"Bald Eagle" <cre### [at] netscapenet> wrote:
> "Kenneth" <kdw### [at] gmailcom> wrote:
> > That's a really nice result of fitting a set of data points to a function.
> It's the reverse. I'm fitting the function describing a line, circle, and
> sphere to the measured data. It's "as close to all of the data points as
> it can be _simultaneously_". And so the overall error is minimized.
Got it. Sorry for my reversed and lazy way of describing things.
> > The general idea of finding the AVERAGE of a set of data points is
> > easy enough to understand...
> This is an acceptable method, and of course can be found in early
> treatments of computing the errors in data sets.
> > But why is 'squaring' then used? What does that actually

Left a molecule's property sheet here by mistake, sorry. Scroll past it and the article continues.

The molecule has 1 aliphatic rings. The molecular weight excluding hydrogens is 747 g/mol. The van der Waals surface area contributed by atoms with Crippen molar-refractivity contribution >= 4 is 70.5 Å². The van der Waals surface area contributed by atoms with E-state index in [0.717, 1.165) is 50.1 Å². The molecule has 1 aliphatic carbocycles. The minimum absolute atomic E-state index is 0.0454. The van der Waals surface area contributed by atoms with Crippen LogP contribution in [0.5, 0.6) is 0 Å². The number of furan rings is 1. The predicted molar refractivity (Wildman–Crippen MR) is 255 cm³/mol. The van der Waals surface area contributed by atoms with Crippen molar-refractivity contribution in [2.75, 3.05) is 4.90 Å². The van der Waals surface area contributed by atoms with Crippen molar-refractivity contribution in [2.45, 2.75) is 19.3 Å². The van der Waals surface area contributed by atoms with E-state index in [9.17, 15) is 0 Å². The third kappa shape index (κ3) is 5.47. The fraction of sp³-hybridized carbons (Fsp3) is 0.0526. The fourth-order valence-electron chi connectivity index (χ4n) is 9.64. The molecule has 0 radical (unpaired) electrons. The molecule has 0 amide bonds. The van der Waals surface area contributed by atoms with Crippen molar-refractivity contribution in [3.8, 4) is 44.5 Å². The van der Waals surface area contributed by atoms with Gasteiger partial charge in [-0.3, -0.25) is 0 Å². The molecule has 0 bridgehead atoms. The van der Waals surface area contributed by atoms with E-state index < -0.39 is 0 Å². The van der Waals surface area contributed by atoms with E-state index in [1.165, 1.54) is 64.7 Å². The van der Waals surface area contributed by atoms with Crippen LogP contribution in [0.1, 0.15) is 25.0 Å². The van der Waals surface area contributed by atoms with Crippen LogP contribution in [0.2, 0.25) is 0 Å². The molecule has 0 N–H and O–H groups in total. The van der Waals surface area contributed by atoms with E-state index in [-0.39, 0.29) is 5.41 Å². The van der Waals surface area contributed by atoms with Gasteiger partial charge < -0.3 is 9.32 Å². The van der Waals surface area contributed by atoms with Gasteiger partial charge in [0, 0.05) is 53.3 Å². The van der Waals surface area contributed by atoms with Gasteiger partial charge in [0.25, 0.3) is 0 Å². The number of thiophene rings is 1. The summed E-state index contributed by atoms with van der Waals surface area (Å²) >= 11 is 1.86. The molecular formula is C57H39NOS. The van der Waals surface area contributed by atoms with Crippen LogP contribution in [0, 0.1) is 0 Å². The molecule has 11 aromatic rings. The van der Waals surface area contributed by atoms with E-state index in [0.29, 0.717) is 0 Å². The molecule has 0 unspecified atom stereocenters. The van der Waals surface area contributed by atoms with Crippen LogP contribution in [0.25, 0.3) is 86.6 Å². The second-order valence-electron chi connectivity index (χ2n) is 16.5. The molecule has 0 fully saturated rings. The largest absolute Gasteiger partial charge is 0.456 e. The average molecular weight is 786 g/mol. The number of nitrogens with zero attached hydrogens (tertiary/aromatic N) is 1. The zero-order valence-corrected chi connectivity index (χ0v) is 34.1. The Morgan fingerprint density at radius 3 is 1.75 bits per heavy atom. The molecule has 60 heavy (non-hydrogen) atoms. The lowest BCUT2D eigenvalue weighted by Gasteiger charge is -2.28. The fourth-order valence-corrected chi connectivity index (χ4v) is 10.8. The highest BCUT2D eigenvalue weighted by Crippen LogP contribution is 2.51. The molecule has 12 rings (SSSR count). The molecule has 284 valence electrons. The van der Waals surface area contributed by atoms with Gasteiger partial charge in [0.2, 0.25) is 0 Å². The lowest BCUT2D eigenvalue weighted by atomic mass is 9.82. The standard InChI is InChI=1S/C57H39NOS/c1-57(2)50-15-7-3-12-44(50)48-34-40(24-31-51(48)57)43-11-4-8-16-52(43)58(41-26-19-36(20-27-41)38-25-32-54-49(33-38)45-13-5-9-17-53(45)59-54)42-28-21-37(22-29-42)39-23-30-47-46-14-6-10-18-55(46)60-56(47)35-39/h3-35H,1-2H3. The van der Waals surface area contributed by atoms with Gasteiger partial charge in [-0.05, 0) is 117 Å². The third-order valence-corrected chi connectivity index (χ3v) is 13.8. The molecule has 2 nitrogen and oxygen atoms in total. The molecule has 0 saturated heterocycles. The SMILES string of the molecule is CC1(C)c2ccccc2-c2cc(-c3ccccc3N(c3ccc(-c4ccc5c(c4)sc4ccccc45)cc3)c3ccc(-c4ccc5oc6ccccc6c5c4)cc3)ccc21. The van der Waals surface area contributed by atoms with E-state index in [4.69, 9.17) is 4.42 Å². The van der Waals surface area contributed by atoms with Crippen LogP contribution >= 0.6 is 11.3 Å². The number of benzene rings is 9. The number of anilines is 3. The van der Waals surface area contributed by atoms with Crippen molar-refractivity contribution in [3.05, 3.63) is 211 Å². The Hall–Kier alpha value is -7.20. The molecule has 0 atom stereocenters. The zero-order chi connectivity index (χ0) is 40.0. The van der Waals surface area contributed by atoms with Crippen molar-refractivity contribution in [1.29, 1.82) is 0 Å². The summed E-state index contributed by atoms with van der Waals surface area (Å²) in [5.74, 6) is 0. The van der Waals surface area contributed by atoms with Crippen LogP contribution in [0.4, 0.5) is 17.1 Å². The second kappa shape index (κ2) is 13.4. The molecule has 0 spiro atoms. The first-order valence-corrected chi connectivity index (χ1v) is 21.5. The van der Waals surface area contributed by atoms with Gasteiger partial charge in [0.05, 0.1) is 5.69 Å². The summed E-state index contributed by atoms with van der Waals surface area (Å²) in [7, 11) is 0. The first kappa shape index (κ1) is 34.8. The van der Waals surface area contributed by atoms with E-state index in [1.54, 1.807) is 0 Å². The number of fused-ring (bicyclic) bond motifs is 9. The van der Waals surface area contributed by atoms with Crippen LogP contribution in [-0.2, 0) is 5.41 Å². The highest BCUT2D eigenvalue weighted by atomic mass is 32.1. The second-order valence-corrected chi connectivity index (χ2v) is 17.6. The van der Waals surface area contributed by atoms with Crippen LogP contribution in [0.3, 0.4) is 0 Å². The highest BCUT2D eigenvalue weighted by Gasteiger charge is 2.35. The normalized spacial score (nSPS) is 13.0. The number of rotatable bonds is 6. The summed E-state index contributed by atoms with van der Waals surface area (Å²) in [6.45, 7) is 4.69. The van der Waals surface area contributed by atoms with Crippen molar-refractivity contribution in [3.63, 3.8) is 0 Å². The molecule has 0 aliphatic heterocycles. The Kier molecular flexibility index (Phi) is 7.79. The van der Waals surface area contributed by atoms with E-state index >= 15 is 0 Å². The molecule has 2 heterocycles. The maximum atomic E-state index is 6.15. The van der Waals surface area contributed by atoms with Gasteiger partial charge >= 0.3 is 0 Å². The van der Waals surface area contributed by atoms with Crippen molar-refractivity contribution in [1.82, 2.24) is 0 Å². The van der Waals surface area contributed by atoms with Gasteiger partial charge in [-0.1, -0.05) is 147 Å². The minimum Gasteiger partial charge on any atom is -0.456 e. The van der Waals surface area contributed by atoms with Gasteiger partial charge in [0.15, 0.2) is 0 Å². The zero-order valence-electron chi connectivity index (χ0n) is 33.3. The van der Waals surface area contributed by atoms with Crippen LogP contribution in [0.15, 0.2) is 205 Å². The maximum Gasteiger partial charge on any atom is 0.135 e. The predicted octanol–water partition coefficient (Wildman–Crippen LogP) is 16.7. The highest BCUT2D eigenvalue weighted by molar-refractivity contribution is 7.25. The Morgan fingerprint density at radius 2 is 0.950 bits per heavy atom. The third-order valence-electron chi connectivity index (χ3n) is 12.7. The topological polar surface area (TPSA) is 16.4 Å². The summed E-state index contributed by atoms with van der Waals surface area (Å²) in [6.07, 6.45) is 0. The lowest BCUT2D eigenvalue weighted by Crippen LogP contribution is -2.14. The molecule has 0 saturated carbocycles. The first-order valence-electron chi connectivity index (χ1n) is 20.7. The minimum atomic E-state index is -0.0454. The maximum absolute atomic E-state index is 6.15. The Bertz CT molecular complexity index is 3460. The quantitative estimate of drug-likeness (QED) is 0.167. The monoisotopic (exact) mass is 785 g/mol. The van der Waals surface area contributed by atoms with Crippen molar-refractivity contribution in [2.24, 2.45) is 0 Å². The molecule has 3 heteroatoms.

> > accomplish? I have not yet found a simple explanation.
> "it makes some of the math simpler" especially when doing multiple dimension
> (the variance is equal to the expected value of the square of the distribution
> minus the square of the mean of the distribution)
So the (naive) question that I've always pondered is, would CUBING the
appropriate values-- instead of squaring them-- produce an even tighter fit
between function and data points? (Assuming that I understand anything at all
about why even 'squaring' is the accepted method, ha.) Although, I imagine that
squaring is perhaps 'good enough', and that cubing would be an unnecessary and
more complex mathematical step.
From reading at least various Wikipedia pages re: the discovery or invention of
'sum of squares' etc, it kind of gives me the impression that Gauss et al came
up with the method in an empirical way(?) rather than from any theoretical
standpoint. And that it simply proved useful.
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